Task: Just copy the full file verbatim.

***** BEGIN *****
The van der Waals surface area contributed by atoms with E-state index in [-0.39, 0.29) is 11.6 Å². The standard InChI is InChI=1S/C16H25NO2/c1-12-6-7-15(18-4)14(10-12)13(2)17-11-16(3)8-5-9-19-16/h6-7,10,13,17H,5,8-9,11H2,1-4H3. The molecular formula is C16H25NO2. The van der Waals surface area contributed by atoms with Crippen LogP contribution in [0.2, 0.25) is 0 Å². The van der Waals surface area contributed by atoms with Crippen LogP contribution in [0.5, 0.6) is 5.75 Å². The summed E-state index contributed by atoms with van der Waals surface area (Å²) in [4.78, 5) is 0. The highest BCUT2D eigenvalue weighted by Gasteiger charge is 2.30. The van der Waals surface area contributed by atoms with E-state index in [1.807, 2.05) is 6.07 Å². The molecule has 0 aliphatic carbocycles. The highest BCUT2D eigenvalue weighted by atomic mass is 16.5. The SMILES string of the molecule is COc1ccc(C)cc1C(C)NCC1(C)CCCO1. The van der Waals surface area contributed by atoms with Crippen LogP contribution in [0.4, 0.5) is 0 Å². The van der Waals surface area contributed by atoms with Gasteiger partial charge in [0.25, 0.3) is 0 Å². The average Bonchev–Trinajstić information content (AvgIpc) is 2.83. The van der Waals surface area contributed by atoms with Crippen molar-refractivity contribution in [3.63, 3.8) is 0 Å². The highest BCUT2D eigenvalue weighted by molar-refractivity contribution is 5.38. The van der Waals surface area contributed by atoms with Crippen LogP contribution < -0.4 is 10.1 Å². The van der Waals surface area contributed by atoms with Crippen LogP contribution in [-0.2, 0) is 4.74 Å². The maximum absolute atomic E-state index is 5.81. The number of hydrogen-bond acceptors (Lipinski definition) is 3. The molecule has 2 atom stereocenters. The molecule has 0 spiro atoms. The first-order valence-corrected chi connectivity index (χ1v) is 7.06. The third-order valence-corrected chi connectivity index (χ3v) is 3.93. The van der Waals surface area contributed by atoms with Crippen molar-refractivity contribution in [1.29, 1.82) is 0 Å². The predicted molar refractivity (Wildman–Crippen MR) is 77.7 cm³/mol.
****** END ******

The van der Waals surface area contributed by atoms with E-state index in [-0.39, 0.29) is 11.6 Å². The standard InChI is InChI=1S/C16H25NO2/c1-12-6-7-15(18-4)14(10-12)13(2)17-11-16(3)8-5-9-19-16/h6-7,10,13,17H,5,8-9,11H2,1-4H3. The molecular formula is C16H25NO2. The van der Waals surface area contributed by atoms with Crippen LogP contribution in [0.2, 0.25) is 0 Å². The van der Waals surface area contributed by atoms with Crippen LogP contribution in [0.5, 0.6) is 5.75 Å². The summed E-state index contributed by atoms with van der Waals surface area (Å²) in [4.78, 5) is 0. The highest BCUT2D eigenvalue weighted by Gasteiger charge is 2.30. The van der Waals surface area contributed by atoms with E-state index in [1.807, 2.05) is 6.07 Å². The molecule has 0 aliphatic carbocycles. The highest BCUT2D eigenvalue weighted by atomic mass is 16.5. The SMILES string of the molecule is COc1ccc(C)cc1C(C)NCC1(C)CCCO1. The van der Waals surface area contributed by atoms with Crippen LogP contribution in [0.4, 0.5) is 0 Å². The van der Waals surface area contributed by atoms with Gasteiger partial charge in [0.25, 0.3) is 0 Å². The average Bonchev–Trinajstić information content (AvgIpc) is 2.83. The van der Waals surface area contributed by atoms with Crippen molar-refractivity contribution in [3.63, 3.8) is 0 Å². The highest BCUT2D eigenvalue weighted by molar-refractivity contribution is 5.38. The van der Waals surface area contributed by atoms with Crippen LogP contribution < -0.4 is 10.1 Å². The van der Waals surface area contributed by atoms with Crippen LogP contribution in [-0.2, 0) is 4.74 Å². The maximum absolute atomic E-state index is 5.81. The number of hydrogen-bond acceptors (Lipinski definition) is 3. The molecule has 2 atom stereocenters. The molecule has 0 spiro atoms. The first-order valence-corrected chi connectivity index (χ1v) is 7.06. The third-order valence-corrected chi connectivity index (χ3v) is 3.93. The van der Waals surface area contributed by atoms with Crippen molar-refractivity contribution in [1.29, 1.82) is 0 Å². The predicted molar refractivity (Wildman–Crippen MR) is 77.7 cm³/mol.